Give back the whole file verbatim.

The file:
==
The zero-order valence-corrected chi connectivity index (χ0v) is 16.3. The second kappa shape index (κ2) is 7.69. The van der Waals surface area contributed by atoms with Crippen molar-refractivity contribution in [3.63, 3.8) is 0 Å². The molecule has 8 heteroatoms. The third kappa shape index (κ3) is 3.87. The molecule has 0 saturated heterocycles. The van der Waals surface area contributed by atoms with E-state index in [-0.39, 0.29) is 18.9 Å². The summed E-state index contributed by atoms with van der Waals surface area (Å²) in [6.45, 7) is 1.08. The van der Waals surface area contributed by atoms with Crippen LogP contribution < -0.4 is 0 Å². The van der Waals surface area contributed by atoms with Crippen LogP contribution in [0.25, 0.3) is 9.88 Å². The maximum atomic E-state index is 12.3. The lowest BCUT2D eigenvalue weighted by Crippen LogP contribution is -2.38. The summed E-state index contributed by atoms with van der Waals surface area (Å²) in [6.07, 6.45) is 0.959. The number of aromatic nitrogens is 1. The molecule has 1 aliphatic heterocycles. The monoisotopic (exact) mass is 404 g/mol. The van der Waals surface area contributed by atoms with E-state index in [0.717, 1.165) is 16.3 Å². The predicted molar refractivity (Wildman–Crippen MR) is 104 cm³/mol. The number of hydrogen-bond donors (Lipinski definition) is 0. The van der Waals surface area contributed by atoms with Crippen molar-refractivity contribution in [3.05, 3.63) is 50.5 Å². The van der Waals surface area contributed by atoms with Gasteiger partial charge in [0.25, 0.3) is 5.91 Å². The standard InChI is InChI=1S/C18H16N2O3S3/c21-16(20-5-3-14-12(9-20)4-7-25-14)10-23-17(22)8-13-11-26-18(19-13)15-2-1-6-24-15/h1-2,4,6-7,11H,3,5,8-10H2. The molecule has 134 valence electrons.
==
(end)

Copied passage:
The zero-order valence-corrected chi connectivity index (χ0v) is 16.3. The second kappa shape index (κ2) is 7.69. The van der Waals surface area contributed by atoms with Crippen molar-refractivity contribution in [3.63, 3.8) is 0 Å². The molecule has 8 heteroatoms. The third kappa shape index (κ3) is 3.87. The molecule has 0 saturated heterocycles. The van der Waals surface area contributed by atoms with E-state index in [-0.39, 0.29) is 18.9 Å². The summed E-state index contributed by atoms with van der Waals surface area (Å²) in [6.45, 7) is 1.08. The van der Waals surface area contributed by atoms with Crippen LogP contribution < -0.4 is 0 Å². The van der Waals surface area contributed by atoms with Crippen LogP contribution in [0.25, 0.3) is 9.88 Å². The maximum atomic E-state index is 12.3. The lowest BCUT2D eigenvalue weighted by Crippen LogP contribution is -2.38. The summed E-state index contributed by atoms with van der Waals surface area (Å²) in [6.07, 6.45) is 0.959. The number of aromatic nitrogens is 1. The molecule has 1 aliphatic heterocycles. The monoisotopic (exact) mass is 404 g/mol. The van der Waals surface area contributed by atoms with E-state index in [0.717, 1.165) is 16.3 Å². The predicted molar refractivity (Wildman–Crippen MR) is 104 cm³/mol. The number of hydrogen-bond donors (Lipinski definition) is 0. The van der Waals surface area contributed by atoms with Crippen molar-refractivity contribution in [3.05, 3.63) is 50.5 Å². The van der Waals surface area contributed by atoms with Gasteiger partial charge in [0.25, 0.3) is 5.91 Å². The standard InChI is InChI=1S/C18H16N2O3S3/c21-16(20-5-3-14-12(9-20)4-7-25-14)10-23-17(22)8-13-11-26-18(19-13)15-2-1-6-24-15/h1-2,4,6-7,11H,3,5,8-10H2. The molecule has 134 valence electrons.